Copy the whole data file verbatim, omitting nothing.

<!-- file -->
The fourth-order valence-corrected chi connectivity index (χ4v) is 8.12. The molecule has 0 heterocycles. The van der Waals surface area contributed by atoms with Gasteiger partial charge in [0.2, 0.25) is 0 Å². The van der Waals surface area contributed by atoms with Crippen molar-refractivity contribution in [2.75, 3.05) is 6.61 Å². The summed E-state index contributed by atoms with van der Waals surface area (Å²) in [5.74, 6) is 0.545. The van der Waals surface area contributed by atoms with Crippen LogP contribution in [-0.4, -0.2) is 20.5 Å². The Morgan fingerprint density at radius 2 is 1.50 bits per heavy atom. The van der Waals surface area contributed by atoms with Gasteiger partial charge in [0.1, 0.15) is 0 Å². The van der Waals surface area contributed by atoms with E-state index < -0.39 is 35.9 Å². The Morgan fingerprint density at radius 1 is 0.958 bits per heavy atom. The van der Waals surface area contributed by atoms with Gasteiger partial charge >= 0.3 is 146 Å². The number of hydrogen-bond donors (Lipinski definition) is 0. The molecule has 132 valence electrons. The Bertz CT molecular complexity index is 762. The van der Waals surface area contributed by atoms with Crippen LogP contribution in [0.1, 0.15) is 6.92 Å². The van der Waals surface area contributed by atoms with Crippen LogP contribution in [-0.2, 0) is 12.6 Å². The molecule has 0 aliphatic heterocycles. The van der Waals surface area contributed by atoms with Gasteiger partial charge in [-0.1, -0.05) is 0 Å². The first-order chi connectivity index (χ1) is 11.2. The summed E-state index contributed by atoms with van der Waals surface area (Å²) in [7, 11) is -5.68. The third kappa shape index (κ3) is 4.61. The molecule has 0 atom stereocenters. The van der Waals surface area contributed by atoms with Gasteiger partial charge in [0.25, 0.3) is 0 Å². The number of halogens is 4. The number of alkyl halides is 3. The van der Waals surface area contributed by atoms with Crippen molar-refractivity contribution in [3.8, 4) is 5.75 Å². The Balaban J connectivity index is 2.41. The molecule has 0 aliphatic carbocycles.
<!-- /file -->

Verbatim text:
The fourth-order valence-corrected chi connectivity index (χ4v) is 8.12. The molecule has 0 heterocycles. The van der Waals surface area contributed by atoms with Gasteiger partial charge in [0.2, 0.25) is 0 Å². The van der Waals surface area contributed by atoms with Crippen molar-refractivity contribution in [2.75, 3.05) is 6.61 Å². The summed E-state index contributed by atoms with van der Waals surface area (Å²) in [5.74, 6) is 0.545. The van der Waals surface area contributed by atoms with Crippen LogP contribution in [-0.4, -0.2) is 20.5 Å². The Morgan fingerprint density at radius 2 is 1.50 bits per heavy atom. The van der Waals surface area contributed by atoms with Gasteiger partial charge in [0.1, 0.15) is 0 Å². The van der Waals surface area contributed by atoms with E-state index < -0.39 is 35.9 Å². The Morgan fingerprint density at radius 1 is 0.958 bits per heavy atom. The van der Waals surface area contributed by atoms with Gasteiger partial charge >= 0.3 is 146 Å². The number of hydrogen-bond donors (Lipinski definition) is 0. The molecule has 132 valence electrons. The Bertz CT molecular complexity index is 762. The van der Waals surface area contributed by atoms with Crippen LogP contribution in [0.1, 0.15) is 6.92 Å². The van der Waals surface area contributed by atoms with Crippen LogP contribution in [-0.2, 0) is 12.6 Å². The molecule has 0 aliphatic heterocycles. The van der Waals surface area contributed by atoms with Gasteiger partial charge in [-0.1, -0.05) is 0 Å². The first-order chi connectivity index (χ1) is 11.2. The summed E-state index contributed by atoms with van der Waals surface area (Å²) in [7, 11) is -5.68. The third kappa shape index (κ3) is 4.61. The molecule has 0 atom stereocenters. The van der Waals surface area contributed by atoms with Gasteiger partial charge in [0.25, 0.3) is 0 Å². The number of halogens is 4. The number of alkyl halides is 3. The van der Waals surface area contributed by atoms with Crippen molar-refractivity contribution in [3.8, 4) is 5.75 Å². The Balaban J connectivity index is 2.41. The molecule has 0 aliphatic carbocycles.